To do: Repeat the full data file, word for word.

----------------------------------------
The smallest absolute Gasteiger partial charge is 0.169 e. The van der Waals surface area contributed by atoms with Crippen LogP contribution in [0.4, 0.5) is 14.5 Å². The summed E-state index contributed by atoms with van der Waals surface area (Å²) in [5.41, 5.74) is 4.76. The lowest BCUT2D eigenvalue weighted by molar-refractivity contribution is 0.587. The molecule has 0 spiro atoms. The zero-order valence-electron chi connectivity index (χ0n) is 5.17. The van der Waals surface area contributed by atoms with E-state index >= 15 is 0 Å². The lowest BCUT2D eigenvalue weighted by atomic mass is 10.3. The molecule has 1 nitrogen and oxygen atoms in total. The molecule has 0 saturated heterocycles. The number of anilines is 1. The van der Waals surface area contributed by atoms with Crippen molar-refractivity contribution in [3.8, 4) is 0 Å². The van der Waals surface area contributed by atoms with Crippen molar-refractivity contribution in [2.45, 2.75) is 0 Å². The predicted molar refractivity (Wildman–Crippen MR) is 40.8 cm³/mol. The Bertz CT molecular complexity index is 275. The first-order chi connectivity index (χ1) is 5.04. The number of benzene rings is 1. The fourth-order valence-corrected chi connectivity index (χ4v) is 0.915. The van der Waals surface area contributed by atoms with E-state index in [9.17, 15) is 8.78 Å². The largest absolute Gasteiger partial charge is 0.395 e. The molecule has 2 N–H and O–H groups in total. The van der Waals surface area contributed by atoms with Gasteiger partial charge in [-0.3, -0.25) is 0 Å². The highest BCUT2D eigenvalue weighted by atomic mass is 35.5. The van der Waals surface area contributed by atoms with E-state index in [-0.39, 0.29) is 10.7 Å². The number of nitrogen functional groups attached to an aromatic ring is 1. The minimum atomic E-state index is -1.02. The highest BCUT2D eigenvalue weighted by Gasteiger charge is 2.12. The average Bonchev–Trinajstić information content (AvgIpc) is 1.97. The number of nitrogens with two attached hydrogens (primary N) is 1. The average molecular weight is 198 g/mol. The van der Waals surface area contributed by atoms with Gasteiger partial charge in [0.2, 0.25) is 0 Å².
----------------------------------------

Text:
The smallest absolute Gasteiger partial charge is 0.169 e. The van der Waals surface area contributed by atoms with Crippen LogP contribution in [0.4, 0.5) is 14.5 Å². The summed E-state index contributed by atoms with van der Waals surface area (Å²) in [5.41, 5.74) is 4.76. The lowest BCUT2D eigenvalue weighted by molar-refractivity contribution is 0.587. The molecule has 0 spiro atoms. The zero-order valence-electron chi connectivity index (χ0n) is 5.17. The van der Waals surface area contributed by atoms with E-state index >= 15 is 0 Å². The lowest BCUT2D eigenvalue weighted by atomic mass is 10.3. The molecule has 1 nitrogen and oxygen atoms in total. The molecule has 0 saturated heterocycles. The number of anilines is 1. The van der Waals surface area contributed by atoms with Crippen molar-refractivity contribution in [3.8, 4) is 0 Å². The van der Waals surface area contributed by atoms with Crippen molar-refractivity contribution in [2.45, 2.75) is 0 Å². The predicted molar refractivity (Wildman–Crippen MR) is 40.8 cm³/mol. The Bertz CT molecular complexity index is 275. The first-order chi connectivity index (χ1) is 5.04. The number of benzene rings is 1. The fourth-order valence-corrected chi connectivity index (χ4v) is 0.915. The van der Waals surface area contributed by atoms with E-state index in [9.17, 15) is 8.78 Å². The largest absolute Gasteiger partial charge is 0.395 e. The molecule has 2 N–H and O–H groups in total. The van der Waals surface area contributed by atoms with Gasteiger partial charge in [-0.3, -0.25) is 0 Å². The highest BCUT2D eigenvalue weighted by atomic mass is 35.5. The van der Waals surface area contributed by atoms with E-state index in [-0.39, 0.29) is 10.7 Å². The number of nitrogen functional groups attached to an aromatic ring is 1. The minimum atomic E-state index is -1.02. The highest BCUT2D eigenvalue weighted by Gasteiger charge is 2.12. The average Bonchev–Trinajstić information content (AvgIpc) is 1.97. The number of nitrogens with two attached hydrogens (primary N) is 1. The average molecular weight is 198 g/mol. The van der Waals surface area contributed by atoms with Gasteiger partial charge in [0.2, 0.25) is 0 Å².